I’ve only scratched the surface of what you can find in the Climate Web. Its sheer size is the biggest challenge users face in using the Climate Web. After investing 16,000 hours in building the Climate Web, this Patreon project has two goals: 1) to help us keep the Climate Web open access; and 2) to help users more easily access their specific actionable knowledge in the Climate Web.
The solution is Climate Web Doorways:
- Audience Doorways lead to curated collections aimed at the needs of particular user audiences, from “Concerned Individuals” to “Corporate Risk Managers” and “K-12 Teachers.”
- Topic Doorways lead to curated collections that help you understand and track important climate topics, from a “2oC Climate Target” to the “Water-Food-Energy Nexus” and “Extreme Events.”
- Personal Doorways lead to curated collections customized for individual users, and can include an eclectic collection of nodes from all over the Climate Web.
Doorways mean you don’t have to try and keep track of where you saw great resources in the Climate Web, and retrace your steps every time you go in. You can jump there instantly through your URL-based personal doorway!
Watch a video that helps you select the Doorway(s) of most value to you:
All supporters of our Patreon project will receive customized access to Climate Web information. Take a look at the different levels of support, and pick the one that best suits your interests. Choose your preferred Audience, Topic, or Dashboard Doorways, or contents for your Personal Doorway, from this list (which replicates what you just saw on the video)!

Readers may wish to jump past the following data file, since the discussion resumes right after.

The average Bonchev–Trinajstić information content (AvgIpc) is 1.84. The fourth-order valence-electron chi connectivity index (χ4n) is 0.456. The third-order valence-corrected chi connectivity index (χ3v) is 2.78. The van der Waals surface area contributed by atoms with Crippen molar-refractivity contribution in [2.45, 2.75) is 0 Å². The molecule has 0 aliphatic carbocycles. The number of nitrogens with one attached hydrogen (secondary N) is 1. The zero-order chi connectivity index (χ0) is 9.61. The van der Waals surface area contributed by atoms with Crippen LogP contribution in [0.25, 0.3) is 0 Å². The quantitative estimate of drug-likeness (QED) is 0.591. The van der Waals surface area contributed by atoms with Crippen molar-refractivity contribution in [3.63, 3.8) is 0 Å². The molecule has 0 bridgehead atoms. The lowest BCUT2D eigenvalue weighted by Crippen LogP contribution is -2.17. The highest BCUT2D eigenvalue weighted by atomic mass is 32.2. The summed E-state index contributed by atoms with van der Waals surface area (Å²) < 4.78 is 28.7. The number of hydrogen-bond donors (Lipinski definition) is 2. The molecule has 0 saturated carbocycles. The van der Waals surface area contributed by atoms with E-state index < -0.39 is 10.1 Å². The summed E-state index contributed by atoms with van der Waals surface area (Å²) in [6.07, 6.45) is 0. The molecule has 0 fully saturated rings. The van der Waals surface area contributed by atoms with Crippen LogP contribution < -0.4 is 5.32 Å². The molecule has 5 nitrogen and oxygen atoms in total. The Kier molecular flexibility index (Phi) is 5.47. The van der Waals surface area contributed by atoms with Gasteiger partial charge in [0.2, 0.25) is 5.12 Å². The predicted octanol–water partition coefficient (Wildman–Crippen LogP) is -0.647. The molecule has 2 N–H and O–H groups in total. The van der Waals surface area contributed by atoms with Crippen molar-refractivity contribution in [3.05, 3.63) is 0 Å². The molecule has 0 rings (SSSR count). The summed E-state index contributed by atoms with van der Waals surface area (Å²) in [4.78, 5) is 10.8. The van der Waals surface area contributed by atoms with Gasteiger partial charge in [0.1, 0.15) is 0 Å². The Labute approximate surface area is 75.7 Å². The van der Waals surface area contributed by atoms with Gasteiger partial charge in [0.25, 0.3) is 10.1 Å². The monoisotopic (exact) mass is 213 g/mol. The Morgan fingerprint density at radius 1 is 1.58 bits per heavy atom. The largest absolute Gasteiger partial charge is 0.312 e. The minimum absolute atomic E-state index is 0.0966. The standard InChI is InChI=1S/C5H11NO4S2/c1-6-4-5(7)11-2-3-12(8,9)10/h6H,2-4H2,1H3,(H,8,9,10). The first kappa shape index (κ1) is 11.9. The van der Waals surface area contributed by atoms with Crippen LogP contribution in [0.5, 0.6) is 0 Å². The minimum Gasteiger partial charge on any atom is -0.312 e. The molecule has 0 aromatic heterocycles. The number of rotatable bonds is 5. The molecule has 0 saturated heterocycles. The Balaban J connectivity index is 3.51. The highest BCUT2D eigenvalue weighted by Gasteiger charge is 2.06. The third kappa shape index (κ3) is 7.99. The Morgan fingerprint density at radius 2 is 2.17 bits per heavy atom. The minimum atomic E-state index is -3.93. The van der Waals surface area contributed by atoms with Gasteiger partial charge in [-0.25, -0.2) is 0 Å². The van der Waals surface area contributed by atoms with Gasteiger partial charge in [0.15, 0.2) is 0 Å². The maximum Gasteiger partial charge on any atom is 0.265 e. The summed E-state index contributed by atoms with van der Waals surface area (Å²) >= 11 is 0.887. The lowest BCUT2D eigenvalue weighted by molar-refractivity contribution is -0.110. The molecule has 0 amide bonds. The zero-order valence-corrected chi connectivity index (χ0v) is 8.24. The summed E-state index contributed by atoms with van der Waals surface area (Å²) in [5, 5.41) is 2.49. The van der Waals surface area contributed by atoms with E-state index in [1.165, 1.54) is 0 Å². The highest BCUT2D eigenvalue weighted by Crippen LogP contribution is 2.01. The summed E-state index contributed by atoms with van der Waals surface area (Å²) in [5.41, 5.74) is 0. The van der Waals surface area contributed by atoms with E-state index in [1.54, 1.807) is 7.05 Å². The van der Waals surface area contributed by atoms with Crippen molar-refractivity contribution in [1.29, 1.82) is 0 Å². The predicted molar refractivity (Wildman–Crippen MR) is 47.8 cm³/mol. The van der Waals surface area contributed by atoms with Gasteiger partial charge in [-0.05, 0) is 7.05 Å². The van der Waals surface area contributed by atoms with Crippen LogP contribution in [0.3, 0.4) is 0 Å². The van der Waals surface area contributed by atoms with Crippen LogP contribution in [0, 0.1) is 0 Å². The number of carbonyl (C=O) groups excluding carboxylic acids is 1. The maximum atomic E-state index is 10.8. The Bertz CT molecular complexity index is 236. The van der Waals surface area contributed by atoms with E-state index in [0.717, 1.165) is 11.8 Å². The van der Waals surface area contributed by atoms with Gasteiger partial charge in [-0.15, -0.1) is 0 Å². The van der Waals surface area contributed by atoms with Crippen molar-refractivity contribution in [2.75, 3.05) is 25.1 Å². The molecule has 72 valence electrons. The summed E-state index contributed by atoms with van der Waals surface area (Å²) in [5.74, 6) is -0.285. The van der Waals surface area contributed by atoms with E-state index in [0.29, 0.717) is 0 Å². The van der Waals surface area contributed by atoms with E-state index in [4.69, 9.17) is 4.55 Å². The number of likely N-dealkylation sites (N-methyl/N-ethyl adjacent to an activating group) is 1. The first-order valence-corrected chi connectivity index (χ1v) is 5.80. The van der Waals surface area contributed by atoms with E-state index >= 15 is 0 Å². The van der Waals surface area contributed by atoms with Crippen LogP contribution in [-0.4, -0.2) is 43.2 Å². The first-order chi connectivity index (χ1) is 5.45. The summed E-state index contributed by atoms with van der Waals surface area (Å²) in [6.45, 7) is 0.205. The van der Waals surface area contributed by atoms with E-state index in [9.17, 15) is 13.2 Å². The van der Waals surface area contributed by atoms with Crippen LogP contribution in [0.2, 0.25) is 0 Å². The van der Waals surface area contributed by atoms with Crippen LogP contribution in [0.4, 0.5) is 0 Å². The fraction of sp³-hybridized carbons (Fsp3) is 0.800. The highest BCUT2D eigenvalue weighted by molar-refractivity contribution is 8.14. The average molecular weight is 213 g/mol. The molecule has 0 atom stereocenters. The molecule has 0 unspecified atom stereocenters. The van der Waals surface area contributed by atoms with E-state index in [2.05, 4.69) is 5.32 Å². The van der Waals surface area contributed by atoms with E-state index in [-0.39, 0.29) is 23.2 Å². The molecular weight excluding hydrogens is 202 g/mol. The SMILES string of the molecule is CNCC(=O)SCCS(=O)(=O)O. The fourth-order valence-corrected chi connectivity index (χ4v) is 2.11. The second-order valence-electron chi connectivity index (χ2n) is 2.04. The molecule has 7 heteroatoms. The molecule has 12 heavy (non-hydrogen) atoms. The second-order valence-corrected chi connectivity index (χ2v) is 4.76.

We believe that the Climate Web can help thousands of individuals and organizations be more effective in advancing their climate change goals, and advance our collective goal of slowing climate change and accelerating a low-carbon transition. Will you help us continue to use our time and expertise to build and expand the Climate Web as an open access resource, and give anyone who’s interested a 16,000 hour head start on their goals? Thank you!
Watch our new video! In this video, we explore media coverage of the links between climate change and Hurricane Harvey, and evaluate the common assertion that we can now finally stop debating whether such links exist (an assertion we heard after Hurricane Katrina by the way). The video doesn’t advocate for or against climate science, it simply asks whether the scientific messaging is consistent and effective. The results aren’t that encouraging, and we should be doing better.
And by the way, the Climate Web can help!
First, we’ve significantly updated and improved the Climate Web’s Index in just the last week. With more than 1,700 Index entries there’s always room for improvement. Check it out, and we welcome your reactions!
I’m not focusing on a particular topic today as I did a couple of weeks ago when I looked at Prediction Markets in the Climate Web. For today, I’ll sample some of the many items we’ve recently added to the Climate Web. As always in some cases, I’ll link you to stories directly, as opposed to sending you to the Climate Web where you would have to click on the story’s URL anyway. But everything I point you to below is in fact integrated into the Climate Web.